GreenLatinos Celebrates Hispanic Heritage Month
Thu Sep 16 2021 07:00:00 GMT+0000 (Coordinated Universal Time)
For GreenLatinos, and hundreds of activists and partners across the nation, this Hispanic Heritage Month (Sept 15-Oct 15), is focused on uplifting, honoring, remembering, and commending Latino/a/x civil and environmental people's heroes in the fight for environmental liberation (liberación ambiental). We envision a healthy and equitable society where communities of color are liberated from disproportionate environmental burdens, free to breathe fresh air, drink pure water, access clean transportation, and enjoy our majestic public lands, ocean, and waters. We do so while revering the past and the deep relationships with one another.
GreenLatinos Advocates are pushing on many major fronts and continue to demand leadership that recognizes a 21st Century conservation effort centered around justice, equity, diversity, and inclusion.
Join our GreenLatinos comunidad and learn how you can link into the fight to defend la Madre Tierra and achieve environmental liberation.
"Congress is in the midst of negotiating an initial investment on fighting the climate crisis and the Latino community cannot be left behind. We must have a robust investment so that all have access to electric vehicles. This is critical to reducing carbon emissions and fighting the devastating effects of climate change on the Latino community." - Mark Magaña, GreenLatinos
GreenLatinos has bought advertisements in the Politico Transportation Newsletter and in The Arizona Republic to make sure influencers and elected officials know we are fighting for equitable access to electric vehicles to lower carbon transmission and air pollution which disproportionately hurt Latinos.
We welcome sign-ons from INDIVIDUALS who agree with the priorities outlined in this letter seeking to address the Electric Vehicles priorities for Latino/a/x communities and wish to add their names to this message to our congressional leaders.
Build Back Better & Justice40
At the White House: The Build Back Better and #Justice40 initiatives are important initiatives to exert power within to ensure our communities have the voice and means to affect positive, self-led change. Mark Magaña, GreenLatinos' President and CEO, was one of a dozen National Latino organizations invited to meet with President Biden and Vice President Kamala Harris yesterday. The topic of discussion? The administration’s Build Back Better Agenda and the needs of the Latino community. The meeting also served to commemorate the second anniversary of the horrific 2019 attack in El Paso that constituted a mass shooting, hate crime, and act of domestic terrorism.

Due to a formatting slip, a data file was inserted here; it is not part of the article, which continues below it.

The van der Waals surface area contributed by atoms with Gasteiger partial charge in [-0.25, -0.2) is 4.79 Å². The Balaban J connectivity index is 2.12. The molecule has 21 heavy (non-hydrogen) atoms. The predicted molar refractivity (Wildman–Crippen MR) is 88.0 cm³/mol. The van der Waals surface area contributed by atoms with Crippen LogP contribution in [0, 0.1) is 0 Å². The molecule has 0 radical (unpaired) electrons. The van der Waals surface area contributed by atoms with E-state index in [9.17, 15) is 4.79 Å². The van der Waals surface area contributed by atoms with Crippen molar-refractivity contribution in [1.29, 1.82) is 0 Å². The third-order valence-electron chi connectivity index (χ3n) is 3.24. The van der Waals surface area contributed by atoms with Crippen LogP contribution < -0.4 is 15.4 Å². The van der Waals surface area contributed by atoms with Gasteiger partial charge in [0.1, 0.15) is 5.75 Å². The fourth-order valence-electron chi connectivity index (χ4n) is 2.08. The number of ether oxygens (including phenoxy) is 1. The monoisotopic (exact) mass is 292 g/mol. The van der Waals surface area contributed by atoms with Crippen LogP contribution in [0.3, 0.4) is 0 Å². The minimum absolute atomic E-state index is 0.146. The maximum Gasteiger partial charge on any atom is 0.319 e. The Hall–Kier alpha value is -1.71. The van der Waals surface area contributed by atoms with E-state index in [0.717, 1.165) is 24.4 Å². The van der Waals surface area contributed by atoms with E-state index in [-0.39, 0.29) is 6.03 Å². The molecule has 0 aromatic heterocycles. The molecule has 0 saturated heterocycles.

PFAS "Forever Chemicals" in Our Water
GreenLatinos hosted a virtual community roundtable to discuss the Build Back Better agenda and proposed budget package. GreenLatinos advocates Mariana Del Valle Prieto Cervantes and Ean Thomas Tafoya were joined DeeDee Belmares, Climate Justice Organizer for Public Citizen in San Antonio, TX, and Theresa Cardenas, Civic Engagement & Policy Manager for New Mexico First, to discuss provisions of the legislation, the impact they will have on Latino communities, and what the public can do to advocate for the best version of this important and far reaching policy.
Per- and polyfluoroalkyl substances, known as PFAS, are a family of over 5,000 human-made chemicals used in items from toys and personal care products to firefighting foam and food packaging. PFAS are indestructible and are often referred to as “forever chemicals” because of their difficulty to break down.
Learn more by visiting any of our available resources:
GreenLatinos in the News
Consumer Reports - How to Quit Plastic - "With plastic pollution, the tap is overrunning,” says Mariana Del Valle Prieto Cervantes, water equity and ocean program manager at GreenLatinos, which focuses on environmental, natural resource, and conservation issues that affect the Latino community in the U.S. “We have to turn off the tap before we can clean up this mess.”
303 Magazine - New Law Calls For More Environmental Justice in Colorado’s Most Vulnerable Communities - “In Colorado, frontline communities are bearing the brunt of the climate crisis. For generations, communities of color and low-income have experienced the worst air quality, the worst water quality and disproportionately live on contaminated soil — by no accident. Landfills, toxic waste treatment facilities and polluting industries are more likely to be located near communities of color and low income. This concentration of pollution — compounded by extreme weather (heat waves and storms) and a lack of resilient community infrastructure, including healthcare and housing — means that these same communities, especially segregated rural and workforce communities, end up disenfranchised and struggling to survive,” wrote Ean Tafoya with GreenLatinos"
Please consider joining the GreenLatinos comunidad and learn how you can link into the fight to defend la Madre Tierra and achieve environmental liberation.